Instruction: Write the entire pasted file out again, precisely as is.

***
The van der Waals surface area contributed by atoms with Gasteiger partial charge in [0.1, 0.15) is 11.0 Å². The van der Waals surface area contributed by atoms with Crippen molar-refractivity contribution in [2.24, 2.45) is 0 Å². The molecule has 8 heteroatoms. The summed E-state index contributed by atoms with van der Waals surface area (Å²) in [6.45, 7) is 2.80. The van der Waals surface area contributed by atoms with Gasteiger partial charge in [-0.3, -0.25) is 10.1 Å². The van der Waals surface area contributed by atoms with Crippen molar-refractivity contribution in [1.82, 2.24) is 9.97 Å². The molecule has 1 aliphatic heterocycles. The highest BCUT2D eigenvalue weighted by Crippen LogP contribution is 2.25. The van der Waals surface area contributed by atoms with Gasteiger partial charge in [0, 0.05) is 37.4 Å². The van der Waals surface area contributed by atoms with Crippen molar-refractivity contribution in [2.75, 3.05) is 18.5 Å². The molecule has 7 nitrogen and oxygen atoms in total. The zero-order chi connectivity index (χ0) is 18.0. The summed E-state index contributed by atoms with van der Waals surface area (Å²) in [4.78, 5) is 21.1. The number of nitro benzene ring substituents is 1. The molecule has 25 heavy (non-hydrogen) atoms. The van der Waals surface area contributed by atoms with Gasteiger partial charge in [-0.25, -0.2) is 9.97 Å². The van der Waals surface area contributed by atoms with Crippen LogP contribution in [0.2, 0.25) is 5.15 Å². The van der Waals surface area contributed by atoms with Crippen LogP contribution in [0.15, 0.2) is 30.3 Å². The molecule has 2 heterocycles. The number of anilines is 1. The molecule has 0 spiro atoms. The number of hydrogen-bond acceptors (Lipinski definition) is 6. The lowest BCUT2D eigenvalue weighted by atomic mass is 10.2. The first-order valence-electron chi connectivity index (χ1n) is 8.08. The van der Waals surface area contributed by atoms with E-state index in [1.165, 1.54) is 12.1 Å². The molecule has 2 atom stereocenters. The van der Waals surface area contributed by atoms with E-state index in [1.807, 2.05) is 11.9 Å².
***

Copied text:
The van der Waals surface area contributed by atoms with Gasteiger partial charge in [0.1, 0.15) is 11.0 Å². The van der Waals surface area contributed by atoms with Crippen molar-refractivity contribution in [2.24, 2.45) is 0 Å². The molecule has 8 heteroatoms. The summed E-state index contributed by atoms with van der Waals surface area (Å²) in [6.45, 7) is 2.80. The van der Waals surface area contributed by atoms with Gasteiger partial charge in [-0.3, -0.25) is 10.1 Å². The van der Waals surface area contributed by atoms with Crippen molar-refractivity contribution in [1.82, 2.24) is 9.97 Å². The molecule has 1 aliphatic heterocycles. The highest BCUT2D eigenvalue weighted by Crippen LogP contribution is 2.25. The van der Waals surface area contributed by atoms with Gasteiger partial charge in [0, 0.05) is 37.4 Å². The van der Waals surface area contributed by atoms with Crippen molar-refractivity contribution in [2.75, 3.05) is 18.5 Å². The molecule has 7 nitrogen and oxygen atoms in total. The zero-order chi connectivity index (χ0) is 18.0. The summed E-state index contributed by atoms with van der Waals surface area (Å²) in [4.78, 5) is 21.1. The number of nitro benzene ring substituents is 1. The molecule has 25 heavy (non-hydrogen) atoms. The van der Waals surface area contributed by atoms with Gasteiger partial charge in [-0.25, -0.2) is 9.97 Å². The van der Waals surface area contributed by atoms with Crippen LogP contribution in [0.2, 0.25) is 5.15 Å². The van der Waals surface area contributed by atoms with Crippen LogP contribution in [0.15, 0.2) is 30.3 Å². The molecule has 2 heterocycles. The number of anilines is 1. The molecule has 0 spiro atoms. The number of hydrogen-bond acceptors (Lipinski definition) is 6. The lowest BCUT2D eigenvalue weighted by atomic mass is 10.2. The first-order valence-electron chi connectivity index (χ1n) is 8.08. The van der Waals surface area contributed by atoms with E-state index in [1.165, 1.54) is 12.1 Å². The molecule has 2 atom stereocenters. The van der Waals surface area contributed by atoms with E-state index in [1.807, 2.05) is 11.9 Å².